individually if we decided to go down this road.
But I perceive the implementation of this to be extremely complicated...
now, having human players for the "dungeon crew" would probably work fine,
but with AI monsters, things get a little tough... you'll need an AI that is
flexible enough to handle the ever-changing dungeon: suppose your dungeon
has a kobold servant whom you assigned to carry some stuff from your HQ to
an upper dungeon level. To account for the possibility that some adventurer
might be wandering down your dungeons, you'd want some way of knowing
whether that kobold actually made it to where he's supposed to go. You'd
also want to know about it if an adventurer is seen at a dangerously deep
dungeon level, etc..
Now generalize this scenario to a full-fledged dungeon with all kinds of
workers, with many different tasks, and you have to re-educate them every
time you change the structure of your dungeon (else they'd get lost on an
errand), plus you'll have to deal with racial squabbles, etc.. Very
complex, intricate web of communications and dynamic AI programming, etc..
I'm sure everyone has seen how "dumb" an AI games like C&C clones and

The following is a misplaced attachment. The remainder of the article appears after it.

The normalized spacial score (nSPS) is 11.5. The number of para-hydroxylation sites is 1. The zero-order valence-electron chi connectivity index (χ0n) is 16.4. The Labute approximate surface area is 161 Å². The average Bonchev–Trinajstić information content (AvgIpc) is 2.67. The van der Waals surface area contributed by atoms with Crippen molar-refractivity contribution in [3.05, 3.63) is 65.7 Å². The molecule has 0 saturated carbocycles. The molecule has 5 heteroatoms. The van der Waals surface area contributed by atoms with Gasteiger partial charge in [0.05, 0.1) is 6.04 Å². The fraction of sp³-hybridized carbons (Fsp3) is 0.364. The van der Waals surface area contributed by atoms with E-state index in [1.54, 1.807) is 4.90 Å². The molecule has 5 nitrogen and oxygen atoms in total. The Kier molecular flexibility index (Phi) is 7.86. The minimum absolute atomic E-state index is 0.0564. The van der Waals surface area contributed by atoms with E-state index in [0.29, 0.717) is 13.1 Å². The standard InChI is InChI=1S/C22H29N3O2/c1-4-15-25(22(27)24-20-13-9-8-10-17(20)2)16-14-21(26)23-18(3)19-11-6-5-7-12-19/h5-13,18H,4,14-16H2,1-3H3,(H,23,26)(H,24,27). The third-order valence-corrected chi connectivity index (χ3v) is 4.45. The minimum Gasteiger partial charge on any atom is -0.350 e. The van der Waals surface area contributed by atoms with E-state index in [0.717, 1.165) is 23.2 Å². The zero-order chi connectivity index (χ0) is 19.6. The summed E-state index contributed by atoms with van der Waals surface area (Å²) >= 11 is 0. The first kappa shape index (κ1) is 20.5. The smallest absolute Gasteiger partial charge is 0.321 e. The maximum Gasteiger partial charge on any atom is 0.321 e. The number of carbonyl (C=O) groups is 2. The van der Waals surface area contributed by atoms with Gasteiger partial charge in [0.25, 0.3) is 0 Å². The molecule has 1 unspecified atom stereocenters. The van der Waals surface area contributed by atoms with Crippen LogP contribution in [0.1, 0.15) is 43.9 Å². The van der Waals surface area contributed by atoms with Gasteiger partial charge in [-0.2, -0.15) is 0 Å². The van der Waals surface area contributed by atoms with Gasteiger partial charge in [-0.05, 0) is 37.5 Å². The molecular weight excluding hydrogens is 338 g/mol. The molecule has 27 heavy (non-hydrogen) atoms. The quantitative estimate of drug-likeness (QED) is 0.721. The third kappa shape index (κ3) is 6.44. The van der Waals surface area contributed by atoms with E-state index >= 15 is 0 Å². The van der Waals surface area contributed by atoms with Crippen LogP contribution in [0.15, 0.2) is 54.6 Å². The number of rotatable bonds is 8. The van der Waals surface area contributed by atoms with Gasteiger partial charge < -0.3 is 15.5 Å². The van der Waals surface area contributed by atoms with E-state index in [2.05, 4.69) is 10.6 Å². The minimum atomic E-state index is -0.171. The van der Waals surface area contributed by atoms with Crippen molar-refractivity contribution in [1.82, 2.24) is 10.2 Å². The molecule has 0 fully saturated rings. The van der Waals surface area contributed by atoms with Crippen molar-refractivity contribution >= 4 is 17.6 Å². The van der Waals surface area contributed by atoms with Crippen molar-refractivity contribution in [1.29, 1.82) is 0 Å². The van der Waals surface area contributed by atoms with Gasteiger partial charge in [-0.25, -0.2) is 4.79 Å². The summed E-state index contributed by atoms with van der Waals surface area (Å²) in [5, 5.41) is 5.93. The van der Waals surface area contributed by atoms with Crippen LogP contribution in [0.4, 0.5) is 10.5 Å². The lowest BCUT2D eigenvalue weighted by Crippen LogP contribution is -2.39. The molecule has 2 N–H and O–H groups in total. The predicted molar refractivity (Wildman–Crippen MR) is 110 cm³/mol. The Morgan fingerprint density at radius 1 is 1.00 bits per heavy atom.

dungeon keeper have... well, they are very powerful already, yet they
require constant supervision by a DK who can see the bird's eye view of the
entire dungeon just by scrolling with the mouse. The AI we need here is one
fool-proof enough to be manageable by a player who is limited by normal
gameplay rules, and who probably wants to go on some quest rather than spend
the rest of his existence maintaining a dungeon.
Actually, I wouldn't characterize either the C&C Clone games or the Dungeon
Keeper game as having "very powerful" AI's. Descent comes closer to that
accolade than any of those, and if you have seen the latest and greatest
iteration of Descent, there's an AI to impress. I think you're right, it's
a tough problem. But I also think it's doable, especially given that we can
do iterations to our heart's content, with a bunch of programmers to look at
the results and critique. Rather than trying to code a monolith, we can
work our way in that direction. The process of coding the facilities to